• Chicks get big. It's best to brood chicks in a house that's big enough for the whole flock when they're grown up, since that prevents the kind of procrastination-based crowding that those of us with separate brooder houses all suffer from. In any event, they start to fly at a remarkably early age, and they put out dust and dander like you wouldn't believe, so don't pay any attention to people who brood chicks in their bathtubs or in boxes next to the stove or anything like that. Brood 'em in a henhouse, or at least a brooder house.
  • Use medicated feed unless they're on wire floors or are moved to free range early. Coccidiosis often hits broilers that are 2-3 weeks old. It usually takes a while longer with egg-type chicks, but, basically, once the brooder house is crowded enough that manure starts to cake on top of the litter, all bets are off. Lots of people are very bad at recognizing the symptoms of coccidiosis, so use medicated feed on your first few batches of chicks, so you know what healthy ones look like, and keep a sharp eye out of you discontinue it on later flocks. A lot of people who shun chemicals have unhealthy flocks. Don't be like them. You can raise healthy chicks without medicated feed, but you have to use specific anti-coccidiosis techniques and avoid crowding like the plague.
  • Avoid muddy yards. If you have a permanent, fenced yard, the chicks will soon scratch it to pieces. There isn't much you can do about it. Lots of books and articles talk about having multiple yards and rotating the chickens from one to another, but they fail to mention that it doesn't work very well, and you have to till and replant frequently. The problem is that the manure load from a chicken flock is more than the yard can handle, and the chickens are hard on the turf in any event. Plowing and replanting helps, but you have to wonder whether it's worth it. An alternative is to put in a thick layer of wood chips or straw or somethin. Add more (lots more) when it gets nasty, and remove all of it about once a year. It helps if you design the fence so it can be taken down or opened up so you can do the litter removal with machinery (you've got a front-end loader, right?). The resulting mulch goes on the garden, and you start over in the yard. This removes a lot of the manure and pathogens that would otherwise accumulate endlessly. There's a great book on the subject ("The Henyard" by Geoffrey Sykes), which I'd reprint in a second if I could figure out who owns the rights to it.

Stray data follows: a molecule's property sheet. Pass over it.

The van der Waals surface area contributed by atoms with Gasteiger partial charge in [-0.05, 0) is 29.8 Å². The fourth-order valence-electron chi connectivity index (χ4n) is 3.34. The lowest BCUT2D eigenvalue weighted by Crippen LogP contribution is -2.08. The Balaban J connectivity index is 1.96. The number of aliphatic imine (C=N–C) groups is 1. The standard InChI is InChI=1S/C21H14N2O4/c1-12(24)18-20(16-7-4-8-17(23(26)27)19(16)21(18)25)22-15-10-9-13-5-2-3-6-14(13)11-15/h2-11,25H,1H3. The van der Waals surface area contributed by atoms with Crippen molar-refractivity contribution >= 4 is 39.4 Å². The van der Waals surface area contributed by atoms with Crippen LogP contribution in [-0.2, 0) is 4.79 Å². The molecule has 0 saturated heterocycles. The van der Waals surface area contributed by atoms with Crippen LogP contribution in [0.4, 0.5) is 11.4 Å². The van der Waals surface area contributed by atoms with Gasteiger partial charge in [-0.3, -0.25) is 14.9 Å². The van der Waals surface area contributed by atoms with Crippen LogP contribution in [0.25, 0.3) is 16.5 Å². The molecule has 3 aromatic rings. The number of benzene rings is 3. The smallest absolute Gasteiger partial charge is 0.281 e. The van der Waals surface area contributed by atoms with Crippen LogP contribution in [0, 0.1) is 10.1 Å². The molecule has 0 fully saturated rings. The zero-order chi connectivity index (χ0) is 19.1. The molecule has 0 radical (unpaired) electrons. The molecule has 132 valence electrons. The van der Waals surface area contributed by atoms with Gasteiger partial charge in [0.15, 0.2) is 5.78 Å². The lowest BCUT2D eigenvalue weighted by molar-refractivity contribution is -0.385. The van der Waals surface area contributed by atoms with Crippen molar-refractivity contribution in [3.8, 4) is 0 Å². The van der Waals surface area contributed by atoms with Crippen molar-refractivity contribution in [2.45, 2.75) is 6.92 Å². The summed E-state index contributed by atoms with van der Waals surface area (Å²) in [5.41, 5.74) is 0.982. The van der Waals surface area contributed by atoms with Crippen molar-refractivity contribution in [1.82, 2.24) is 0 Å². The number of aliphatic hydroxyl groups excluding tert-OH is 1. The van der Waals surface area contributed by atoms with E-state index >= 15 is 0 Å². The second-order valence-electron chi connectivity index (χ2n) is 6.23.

• Buy pullet chicks if you don't like butchering chickens. The easiest way to slide out of an unwanted butchering task is to not have any butcherable livestock. You're not going to butcher any female chicks that you're relying on for egg production, so the problem is solved, or at least deferred until the hens get old and stop laying. You can get the gender of your choice from hatcheries and some feed stores.

April To-Do List

April is a month of new beginnings, which means it's a great month for most of us. The standard to-do list for April is:

  • Brood chicks.
  • Spread winter poultry manure and don't let manure accumulate until the end of the growing season. Plant food belongs with the plants, not in piles.
  • Replace winter litter, which may be pretty nasty by now. If you're using the deep litter method, skimming off a fraction of the litter to keep it from growing too deep is a good idea.)
  • Give growing birds more room.
  • Stop using lights on hens. (April 1 is the traditional date to turn off the lights; September 1 is the traditional date to turn them back on)
  • Provide more ventilation for comfort.
  • Hatch baby chicks.
  • Gather eggs more frequently in warm weather.
  • Remove wet or soiled litter.

List inspired by a similar one in Jull's Successful Poultry Management, McGraw-Hill, 1943.

This newsletter is sent out occasionally by Robert Plamondon to anyone who asks for it, plus the customers of Norton Creek Press, publisher of:

Norton Creek Press
36475 Norton Creek Road
Blodgett, Oregon 97326